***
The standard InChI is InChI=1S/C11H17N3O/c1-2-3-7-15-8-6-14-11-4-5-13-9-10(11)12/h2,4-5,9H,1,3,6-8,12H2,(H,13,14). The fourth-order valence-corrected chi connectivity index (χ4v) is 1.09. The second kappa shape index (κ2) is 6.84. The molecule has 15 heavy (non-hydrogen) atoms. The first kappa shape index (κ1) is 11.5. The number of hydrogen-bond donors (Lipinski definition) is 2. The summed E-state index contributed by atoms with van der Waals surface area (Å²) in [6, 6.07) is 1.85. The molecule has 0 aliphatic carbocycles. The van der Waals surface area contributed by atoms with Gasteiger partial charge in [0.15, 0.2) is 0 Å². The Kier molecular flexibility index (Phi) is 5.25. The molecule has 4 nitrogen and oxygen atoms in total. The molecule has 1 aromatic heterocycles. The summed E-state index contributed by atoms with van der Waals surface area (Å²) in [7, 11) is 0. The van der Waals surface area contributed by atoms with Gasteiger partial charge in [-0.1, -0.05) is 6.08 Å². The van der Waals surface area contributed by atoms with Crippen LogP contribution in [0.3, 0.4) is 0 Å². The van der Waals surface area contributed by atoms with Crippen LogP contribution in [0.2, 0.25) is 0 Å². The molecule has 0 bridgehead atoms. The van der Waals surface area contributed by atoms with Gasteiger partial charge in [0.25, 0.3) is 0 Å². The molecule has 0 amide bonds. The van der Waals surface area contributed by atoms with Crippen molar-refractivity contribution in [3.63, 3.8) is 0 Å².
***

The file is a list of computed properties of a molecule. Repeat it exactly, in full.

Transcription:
The standard InChI is InChI=1S/C11H17N3O/c1-2-3-7-15-8-6-14-11-4-5-13-9-10(11)12/h2,4-5,9H,1,3,6-8,12H2,(H,13,14). The fourth-order valence-corrected chi connectivity index (χ4v) is 1.09. The second kappa shape index (κ2) is 6.84. The molecule has 15 heavy (non-hydrogen) atoms. The first kappa shape index (κ1) is 11.5. The number of hydrogen-bond donors (Lipinski definition) is 2. The summed E-state index contributed by atoms with van der Waals surface area (Å²) in [6, 6.07) is 1.85. The molecule has 0 aliphatic carbocycles. The van der Waals surface area contributed by atoms with Gasteiger partial charge in [0.15, 0.2) is 0 Å². The Kier molecular flexibility index (Phi) is 5.25. The molecule has 4 nitrogen and oxygen atoms in total. The molecule has 1 aromatic heterocycles. The summed E-state index contributed by atoms with van der Waals surface area (Å²) in [7, 11) is 0. The van der Waals surface area contributed by atoms with Gasteiger partial charge in [-0.1, -0.05) is 6.08 Å². The van der Waals surface area contributed by atoms with Crippen LogP contribution in [0.3, 0.4) is 0 Å². The van der Waals surface area contributed by atoms with Crippen LogP contribution in [0.2, 0.25) is 0 Å². The molecule has 0 bridgehead atoms. The van der Waals surface area contributed by atoms with Gasteiger partial charge in [0.25, 0.3) is 0 Å². The molecule has 0 amide bonds. The van der Waals surface area contributed by atoms with Crippen molar-refractivity contribution in [3.63, 3.8) is 0 Å².